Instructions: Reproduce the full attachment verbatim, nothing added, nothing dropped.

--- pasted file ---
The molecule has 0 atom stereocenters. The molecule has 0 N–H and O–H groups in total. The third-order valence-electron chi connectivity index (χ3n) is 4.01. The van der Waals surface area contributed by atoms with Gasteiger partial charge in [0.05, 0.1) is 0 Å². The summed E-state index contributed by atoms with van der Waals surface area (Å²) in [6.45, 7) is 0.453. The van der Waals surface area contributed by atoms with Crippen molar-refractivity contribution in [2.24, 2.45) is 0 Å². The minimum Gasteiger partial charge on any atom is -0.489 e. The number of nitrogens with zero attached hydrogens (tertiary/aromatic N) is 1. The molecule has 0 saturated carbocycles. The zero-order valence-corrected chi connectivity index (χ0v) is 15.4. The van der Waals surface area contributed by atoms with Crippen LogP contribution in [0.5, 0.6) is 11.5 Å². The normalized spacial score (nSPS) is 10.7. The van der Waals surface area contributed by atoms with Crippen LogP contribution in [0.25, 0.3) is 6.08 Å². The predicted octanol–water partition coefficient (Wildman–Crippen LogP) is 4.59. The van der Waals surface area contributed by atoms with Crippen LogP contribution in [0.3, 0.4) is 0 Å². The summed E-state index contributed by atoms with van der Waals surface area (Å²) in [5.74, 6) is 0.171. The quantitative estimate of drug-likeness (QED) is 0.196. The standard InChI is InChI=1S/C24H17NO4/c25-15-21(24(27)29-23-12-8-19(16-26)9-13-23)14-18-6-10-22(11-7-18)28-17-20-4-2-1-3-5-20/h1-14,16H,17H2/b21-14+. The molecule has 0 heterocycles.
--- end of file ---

The molecule has 0 atom stereocenters. The molecule has 0 N–H and O–H groups in total. The third-order valence-electron chi connectivity index (χ3n) is 4.01. The van der Waals surface area contributed by atoms with Gasteiger partial charge in [0.05, 0.1) is 0 Å². The summed E-state index contributed by atoms with van der Waals surface area (Å²) in [6.45, 7) is 0.453. The van der Waals surface area contributed by atoms with Crippen molar-refractivity contribution in [2.24, 2.45) is 0 Å². The minimum Gasteiger partial charge on any atom is -0.489 e. The number of nitrogens with zero attached hydrogens (tertiary/aromatic N) is 1. The molecule has 0 saturated carbocycles. The zero-order valence-corrected chi connectivity index (χ0v) is 15.4. The van der Waals surface area contributed by atoms with Crippen LogP contribution in [0.5, 0.6) is 11.5 Å². The normalized spacial score (nSPS) is 10.7. The van der Waals surface area contributed by atoms with Crippen LogP contribution in [0.25, 0.3) is 6.08 Å². The predicted octanol–water partition coefficient (Wildman–Crippen LogP) is 4.59. The van der Waals surface area contributed by atoms with Crippen LogP contribution in [0.3, 0.4) is 0 Å². The summed E-state index contributed by atoms with van der Waals surface area (Å²) in [5.74, 6) is 0.171. The quantitative estimate of drug-likeness (QED) is 0.196. The standard InChI is InChI=1S/C24H17NO4/c25-15-21(24(27)29-23-12-8-19(16-26)9-13-23)14-18-6-10-22(11-7-18)28-17-20-4-2-1-3-5-20/h1-14,16H,17H2/b21-14+. The molecule has 0 heterocycles.